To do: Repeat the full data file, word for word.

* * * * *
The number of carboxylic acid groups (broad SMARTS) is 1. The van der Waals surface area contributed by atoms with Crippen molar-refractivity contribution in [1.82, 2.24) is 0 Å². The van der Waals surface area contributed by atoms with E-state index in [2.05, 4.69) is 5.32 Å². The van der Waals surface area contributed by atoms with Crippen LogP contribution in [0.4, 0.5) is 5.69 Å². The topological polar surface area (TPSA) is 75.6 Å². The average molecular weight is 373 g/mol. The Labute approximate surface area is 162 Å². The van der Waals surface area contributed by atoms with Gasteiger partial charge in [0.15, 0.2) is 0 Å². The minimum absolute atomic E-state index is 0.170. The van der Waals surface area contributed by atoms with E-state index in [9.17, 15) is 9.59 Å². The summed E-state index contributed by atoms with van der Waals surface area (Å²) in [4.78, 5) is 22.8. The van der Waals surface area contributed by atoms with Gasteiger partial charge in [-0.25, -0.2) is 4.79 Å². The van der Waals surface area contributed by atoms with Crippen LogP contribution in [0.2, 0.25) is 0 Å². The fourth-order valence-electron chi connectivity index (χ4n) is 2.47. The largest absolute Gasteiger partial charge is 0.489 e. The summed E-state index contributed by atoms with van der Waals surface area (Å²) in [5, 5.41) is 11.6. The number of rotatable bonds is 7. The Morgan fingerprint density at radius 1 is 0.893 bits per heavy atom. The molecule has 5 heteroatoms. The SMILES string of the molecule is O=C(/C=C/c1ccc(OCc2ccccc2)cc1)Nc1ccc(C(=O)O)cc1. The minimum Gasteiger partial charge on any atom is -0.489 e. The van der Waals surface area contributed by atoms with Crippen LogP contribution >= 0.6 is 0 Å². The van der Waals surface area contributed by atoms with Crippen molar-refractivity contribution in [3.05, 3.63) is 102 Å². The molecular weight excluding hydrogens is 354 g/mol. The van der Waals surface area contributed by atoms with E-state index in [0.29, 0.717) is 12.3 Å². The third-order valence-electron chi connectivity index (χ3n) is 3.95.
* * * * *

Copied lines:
The number of carboxylic acid groups (broad SMARTS) is 1. The van der Waals surface area contributed by atoms with Crippen molar-refractivity contribution in [1.82, 2.24) is 0 Å². The van der Waals surface area contributed by atoms with E-state index in [2.05, 4.69) is 5.32 Å². The van der Waals surface area contributed by atoms with Crippen LogP contribution in [0.4, 0.5) is 5.69 Å². The topological polar surface area (TPSA) is 75.6 Å². The average molecular weight is 373 g/mol. The Labute approximate surface area is 162 Å². The van der Waals surface area contributed by atoms with Gasteiger partial charge in [0.15, 0.2) is 0 Å². The minimum absolute atomic E-state index is 0.170. The van der Waals surface area contributed by atoms with E-state index in [9.17, 15) is 9.59 Å². The summed E-state index contributed by atoms with van der Waals surface area (Å²) in [4.78, 5) is 22.8. The van der Waals surface area contributed by atoms with Gasteiger partial charge in [-0.25, -0.2) is 4.79 Å². The van der Waals surface area contributed by atoms with Crippen LogP contribution in [0.2, 0.25) is 0 Å². The fourth-order valence-electron chi connectivity index (χ4n) is 2.47. The largest absolute Gasteiger partial charge is 0.489 e. The summed E-state index contributed by atoms with van der Waals surface area (Å²) in [5, 5.41) is 11.6. The number of rotatable bonds is 7. The Morgan fingerprint density at radius 1 is 0.893 bits per heavy atom. The molecule has 5 heteroatoms. The SMILES string of the molecule is O=C(/C=C/c1ccc(OCc2ccccc2)cc1)Nc1ccc(C(=O)O)cc1. The minimum Gasteiger partial charge on any atom is -0.489 e. The van der Waals surface area contributed by atoms with Crippen LogP contribution >= 0.6 is 0 Å². The van der Waals surface area contributed by atoms with Crippen molar-refractivity contribution in [3.05, 3.63) is 102 Å². The molecular weight excluding hydrogens is 354 g/mol. The van der Waals surface area contributed by atoms with E-state index in [0.29, 0.717) is 12.3 Å². The third-order valence-electron chi connectivity index (χ3n) is 3.95.